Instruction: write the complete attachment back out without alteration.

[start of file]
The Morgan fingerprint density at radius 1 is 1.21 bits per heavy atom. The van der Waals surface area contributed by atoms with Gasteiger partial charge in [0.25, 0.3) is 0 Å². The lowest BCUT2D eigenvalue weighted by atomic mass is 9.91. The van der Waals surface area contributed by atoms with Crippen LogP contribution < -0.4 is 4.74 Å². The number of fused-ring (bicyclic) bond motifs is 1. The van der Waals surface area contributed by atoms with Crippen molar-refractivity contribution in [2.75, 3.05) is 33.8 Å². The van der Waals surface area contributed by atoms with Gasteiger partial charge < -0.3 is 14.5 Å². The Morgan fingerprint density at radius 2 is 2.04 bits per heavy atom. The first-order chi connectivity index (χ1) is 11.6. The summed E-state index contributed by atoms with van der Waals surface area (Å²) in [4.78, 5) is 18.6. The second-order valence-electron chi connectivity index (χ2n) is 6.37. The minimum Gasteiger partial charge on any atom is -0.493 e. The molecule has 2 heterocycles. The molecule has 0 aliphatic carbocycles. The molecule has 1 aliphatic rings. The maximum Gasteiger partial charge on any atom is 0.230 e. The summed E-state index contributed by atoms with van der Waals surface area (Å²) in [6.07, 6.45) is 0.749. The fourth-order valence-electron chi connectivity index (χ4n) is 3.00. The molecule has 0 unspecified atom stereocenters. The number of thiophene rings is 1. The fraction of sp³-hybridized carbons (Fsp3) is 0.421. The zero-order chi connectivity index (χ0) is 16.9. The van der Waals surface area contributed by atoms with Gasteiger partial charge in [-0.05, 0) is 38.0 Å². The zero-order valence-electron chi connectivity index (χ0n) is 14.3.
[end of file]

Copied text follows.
The Morgan fingerprint density at radius 1 is 1.21 bits per heavy atom. The van der Waals surface area contributed by atoms with Gasteiger partial charge in [0.25, 0.3) is 0 Å². The lowest BCUT2D eigenvalue weighted by atomic mass is 9.91. The van der Waals surface area contributed by atoms with Crippen LogP contribution < -0.4 is 4.74 Å². The number of fused-ring (bicyclic) bond motifs is 1. The van der Waals surface area contributed by atoms with Crippen molar-refractivity contribution in [2.75, 3.05) is 33.8 Å². The van der Waals surface area contributed by atoms with Gasteiger partial charge < -0.3 is 14.5 Å². The Morgan fingerprint density at radius 2 is 2.04 bits per heavy atom. The first-order chi connectivity index (χ1) is 11.6. The summed E-state index contributed by atoms with van der Waals surface area (Å²) in [4.78, 5) is 18.6. The second-order valence-electron chi connectivity index (χ2n) is 6.37. The minimum Gasteiger partial charge on any atom is -0.493 e. The molecule has 2 heterocycles. The molecule has 0 aliphatic carbocycles. The molecule has 1 aliphatic rings. The maximum Gasteiger partial charge on any atom is 0.230 e. The summed E-state index contributed by atoms with van der Waals surface area (Å²) in [6.07, 6.45) is 0.749. The fourth-order valence-electron chi connectivity index (χ4n) is 3.00. The molecule has 0 unspecified atom stereocenters. The number of thiophene rings is 1. The fraction of sp³-hybridized carbons (Fsp3) is 0.421. The zero-order chi connectivity index (χ0) is 16.9. The van der Waals surface area contributed by atoms with Gasteiger partial charge in [-0.05, 0) is 38.0 Å². The zero-order valence-electron chi connectivity index (χ0n) is 14.3.